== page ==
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D.C. Residents Tune In for World Cup

Record Number of Viewers for Soccer Tournament

Stacy M. Brown | 7/9/2014, 3 p.m.
Fans at Mayor Vincent Gray’s World Cup Viewing Party at Freedom Plaza in Northwest rooted for the home team on July 1. (Courtesy of Channel 4)

Curiosity got the best of Chance Dominguez and Arianna Soto, so the avid soccer fans abandoned their original plans and headed to Freedom Plaza where Mayor Vincent Gray played host to a World Cup watch party.

“We wanted to see how many people would show up,” Dominguez, 33, of Northeast said. Soto, 31, quickly added that she’d rather watch on television the pursuit of international soccer domination, but she and Dominguez had to get a feel for how others in the District took to their favorite sport.

“It’s a blast to know that so many people are interested in the World Cup,” Soto said. “It’s easy to believe that Chance and I and our immediate friends are the only ones here in D.C. watching.”

Officials at the Nielsen Company, which measures television ratings, said ESPN’s telecast of Team USA’s 2-1 loss to Belgium in the Round of 16 elimination match on July 1 earned a record 9.8 rating with an average of 16.5 million viewers. An additional 5.1 million caught the game on the Spanish network, Univision, bringing the total to more than 21.6 million for the game.

The 21.6 million represented an increase over the 18.22 million who tuned in for a match between Team USA and Portugal in June.

The District led all markets for the telecast with a whopping 13.3 rating, followed by Columbus, Ohio (12.6), New York (12.5), Boston (11.5), and Hartford/New Haven, Connecticut (11.3).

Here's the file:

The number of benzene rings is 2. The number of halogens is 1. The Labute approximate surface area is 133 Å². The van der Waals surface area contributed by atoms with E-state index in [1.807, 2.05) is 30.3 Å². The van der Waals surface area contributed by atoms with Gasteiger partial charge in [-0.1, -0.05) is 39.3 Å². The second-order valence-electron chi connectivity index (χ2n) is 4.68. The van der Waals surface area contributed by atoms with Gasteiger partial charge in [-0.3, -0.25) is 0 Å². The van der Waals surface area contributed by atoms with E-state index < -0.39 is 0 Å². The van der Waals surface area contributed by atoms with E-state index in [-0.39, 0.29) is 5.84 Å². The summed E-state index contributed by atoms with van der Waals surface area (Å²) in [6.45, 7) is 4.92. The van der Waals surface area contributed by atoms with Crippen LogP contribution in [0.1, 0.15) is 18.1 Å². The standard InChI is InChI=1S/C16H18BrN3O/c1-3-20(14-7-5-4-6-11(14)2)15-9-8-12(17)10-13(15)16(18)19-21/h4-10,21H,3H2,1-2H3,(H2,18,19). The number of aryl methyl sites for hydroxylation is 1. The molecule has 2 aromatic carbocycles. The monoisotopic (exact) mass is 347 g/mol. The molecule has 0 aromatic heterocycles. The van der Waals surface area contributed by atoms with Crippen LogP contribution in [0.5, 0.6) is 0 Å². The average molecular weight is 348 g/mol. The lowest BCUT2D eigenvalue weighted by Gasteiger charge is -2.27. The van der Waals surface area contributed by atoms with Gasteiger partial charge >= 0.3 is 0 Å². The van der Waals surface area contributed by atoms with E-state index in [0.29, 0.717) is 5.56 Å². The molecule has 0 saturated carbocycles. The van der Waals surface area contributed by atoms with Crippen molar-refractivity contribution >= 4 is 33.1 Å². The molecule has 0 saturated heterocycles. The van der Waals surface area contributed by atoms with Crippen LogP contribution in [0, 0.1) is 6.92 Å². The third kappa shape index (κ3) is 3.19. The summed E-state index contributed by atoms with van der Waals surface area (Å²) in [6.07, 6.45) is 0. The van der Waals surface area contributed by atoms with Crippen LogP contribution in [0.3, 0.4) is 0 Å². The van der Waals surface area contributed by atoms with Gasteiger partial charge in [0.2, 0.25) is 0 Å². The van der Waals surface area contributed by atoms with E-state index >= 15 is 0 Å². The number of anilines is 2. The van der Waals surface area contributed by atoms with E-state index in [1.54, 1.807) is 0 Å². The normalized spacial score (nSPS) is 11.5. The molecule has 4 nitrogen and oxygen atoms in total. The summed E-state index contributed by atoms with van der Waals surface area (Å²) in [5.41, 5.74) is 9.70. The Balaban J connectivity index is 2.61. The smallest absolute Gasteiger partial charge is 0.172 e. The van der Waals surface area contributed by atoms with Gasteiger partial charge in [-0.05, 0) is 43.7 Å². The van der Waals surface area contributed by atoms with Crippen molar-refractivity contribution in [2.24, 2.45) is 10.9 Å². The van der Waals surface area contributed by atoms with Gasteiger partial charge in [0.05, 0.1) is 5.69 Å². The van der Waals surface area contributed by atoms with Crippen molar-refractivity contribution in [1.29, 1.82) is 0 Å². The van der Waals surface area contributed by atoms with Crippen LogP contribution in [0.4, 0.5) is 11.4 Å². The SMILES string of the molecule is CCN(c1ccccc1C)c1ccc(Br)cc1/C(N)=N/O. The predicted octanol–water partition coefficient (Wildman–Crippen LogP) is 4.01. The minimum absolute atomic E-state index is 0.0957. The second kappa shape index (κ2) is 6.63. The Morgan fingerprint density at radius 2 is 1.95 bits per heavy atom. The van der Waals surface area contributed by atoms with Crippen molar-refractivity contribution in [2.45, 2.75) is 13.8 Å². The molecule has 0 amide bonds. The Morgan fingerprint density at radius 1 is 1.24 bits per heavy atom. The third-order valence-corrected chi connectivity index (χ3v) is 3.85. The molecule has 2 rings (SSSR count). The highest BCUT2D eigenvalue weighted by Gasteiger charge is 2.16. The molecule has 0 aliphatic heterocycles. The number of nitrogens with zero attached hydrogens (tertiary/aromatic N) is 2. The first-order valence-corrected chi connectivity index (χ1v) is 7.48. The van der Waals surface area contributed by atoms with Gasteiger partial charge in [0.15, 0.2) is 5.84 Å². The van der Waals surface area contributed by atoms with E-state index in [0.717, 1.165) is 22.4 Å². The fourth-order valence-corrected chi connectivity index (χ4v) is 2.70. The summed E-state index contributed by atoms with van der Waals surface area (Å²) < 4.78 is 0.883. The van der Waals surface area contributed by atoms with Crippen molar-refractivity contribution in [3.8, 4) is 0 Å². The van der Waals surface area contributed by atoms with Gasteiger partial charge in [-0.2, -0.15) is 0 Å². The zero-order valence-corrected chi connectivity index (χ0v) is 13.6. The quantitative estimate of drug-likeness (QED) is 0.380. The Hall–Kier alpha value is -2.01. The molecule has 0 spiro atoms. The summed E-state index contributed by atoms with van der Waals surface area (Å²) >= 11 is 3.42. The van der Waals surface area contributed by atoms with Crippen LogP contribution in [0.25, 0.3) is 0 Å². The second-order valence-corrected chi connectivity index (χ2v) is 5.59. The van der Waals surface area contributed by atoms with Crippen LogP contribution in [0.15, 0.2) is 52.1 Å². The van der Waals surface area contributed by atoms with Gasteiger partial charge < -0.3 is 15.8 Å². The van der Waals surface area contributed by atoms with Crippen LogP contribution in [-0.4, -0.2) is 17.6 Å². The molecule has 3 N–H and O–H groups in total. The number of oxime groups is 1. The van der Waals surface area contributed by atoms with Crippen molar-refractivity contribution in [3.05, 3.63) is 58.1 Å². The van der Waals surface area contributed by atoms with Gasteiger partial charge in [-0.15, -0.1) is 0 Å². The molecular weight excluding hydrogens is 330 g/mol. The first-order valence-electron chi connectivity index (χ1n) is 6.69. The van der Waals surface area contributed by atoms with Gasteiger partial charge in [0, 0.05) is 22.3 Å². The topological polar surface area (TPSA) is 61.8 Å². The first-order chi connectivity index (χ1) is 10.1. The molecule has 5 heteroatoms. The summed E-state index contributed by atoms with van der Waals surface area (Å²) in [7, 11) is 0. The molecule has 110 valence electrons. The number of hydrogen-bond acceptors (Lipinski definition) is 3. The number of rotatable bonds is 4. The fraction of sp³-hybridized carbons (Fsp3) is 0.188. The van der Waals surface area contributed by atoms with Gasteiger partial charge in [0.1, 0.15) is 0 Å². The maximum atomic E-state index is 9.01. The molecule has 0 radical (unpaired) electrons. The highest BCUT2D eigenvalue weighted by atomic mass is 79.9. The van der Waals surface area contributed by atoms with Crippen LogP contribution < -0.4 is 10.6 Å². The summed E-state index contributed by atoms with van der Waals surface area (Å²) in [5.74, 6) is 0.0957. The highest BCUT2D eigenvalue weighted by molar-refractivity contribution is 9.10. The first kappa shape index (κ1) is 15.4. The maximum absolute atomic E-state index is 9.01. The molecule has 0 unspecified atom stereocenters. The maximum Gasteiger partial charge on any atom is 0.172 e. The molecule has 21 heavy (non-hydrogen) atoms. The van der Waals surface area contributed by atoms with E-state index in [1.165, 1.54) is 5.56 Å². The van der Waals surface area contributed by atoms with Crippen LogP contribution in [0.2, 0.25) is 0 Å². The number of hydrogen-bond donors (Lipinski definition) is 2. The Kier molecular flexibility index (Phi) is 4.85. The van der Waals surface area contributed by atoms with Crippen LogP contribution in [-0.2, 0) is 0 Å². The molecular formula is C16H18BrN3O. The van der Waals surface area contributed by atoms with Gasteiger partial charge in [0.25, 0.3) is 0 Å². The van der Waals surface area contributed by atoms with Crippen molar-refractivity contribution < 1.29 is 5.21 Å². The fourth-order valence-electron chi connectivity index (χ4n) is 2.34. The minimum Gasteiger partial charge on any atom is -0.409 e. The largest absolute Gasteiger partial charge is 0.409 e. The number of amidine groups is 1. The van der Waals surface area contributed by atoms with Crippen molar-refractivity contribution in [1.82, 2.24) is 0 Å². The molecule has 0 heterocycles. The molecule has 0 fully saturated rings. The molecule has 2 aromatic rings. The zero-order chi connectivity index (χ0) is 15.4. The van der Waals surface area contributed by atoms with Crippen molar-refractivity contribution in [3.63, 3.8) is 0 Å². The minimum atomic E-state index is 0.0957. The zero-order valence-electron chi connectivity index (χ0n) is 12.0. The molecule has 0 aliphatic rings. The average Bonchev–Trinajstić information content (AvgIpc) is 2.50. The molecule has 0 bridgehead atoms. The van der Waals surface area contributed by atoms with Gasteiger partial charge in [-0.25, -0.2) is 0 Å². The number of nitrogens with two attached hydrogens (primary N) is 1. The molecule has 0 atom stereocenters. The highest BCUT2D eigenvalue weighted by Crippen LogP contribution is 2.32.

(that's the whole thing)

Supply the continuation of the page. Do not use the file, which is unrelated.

Baltimore pulled in an 11.0 rating while Norfolk, Virginia ratings came in at 10.5.

“With an audience of 25 million viewers for the game between the United States and Portugal, the World Cup is moving into elite territory as a sports property on American television,” said Bill Carter, the media writer for The New York Times.

“Ratings for the game were the highest for any soccer game telecast in America and reached more viewers than events like the NBA Finals or the World Series,” Carter said.

Soccer fans should be excited about the sport’s growing popularity, and Carter noted that the Stanley Cup Playoffs aren’t “even remotely as popular as the World Cup.”

He said the NHL’s postseason averaged just 5 million viewers this year despite a Final that featured two of the league’s marquee teams from the top two markets in the country, the New York Rangers and the Los Angeles Kings.

“While not near the totals scored by the NFL playoffs or, certainly, the Super Bowl, the American audience for the World Cup easily eclipsed the NBA Finals, which averaged 15.5 million viewers, as well as the 2013 World Series, which averaged 14.9 million viewers,” Carter said.

Sports fans, writers and media watchers said the increase in interest in the World Cup reflects a general curiosity in the games where competition continues this month in Brazil.

Carter said a generation of younger viewers who grew up playing the sport in youth leagues now count among the more devoted viewers of the sport.

“Also note that while the World Cup draws fans who love the sport, some viewers’ interests are driven by nationalist passions,” said Bill Chappel, a blogger and producer for National Public Radio in Northeast.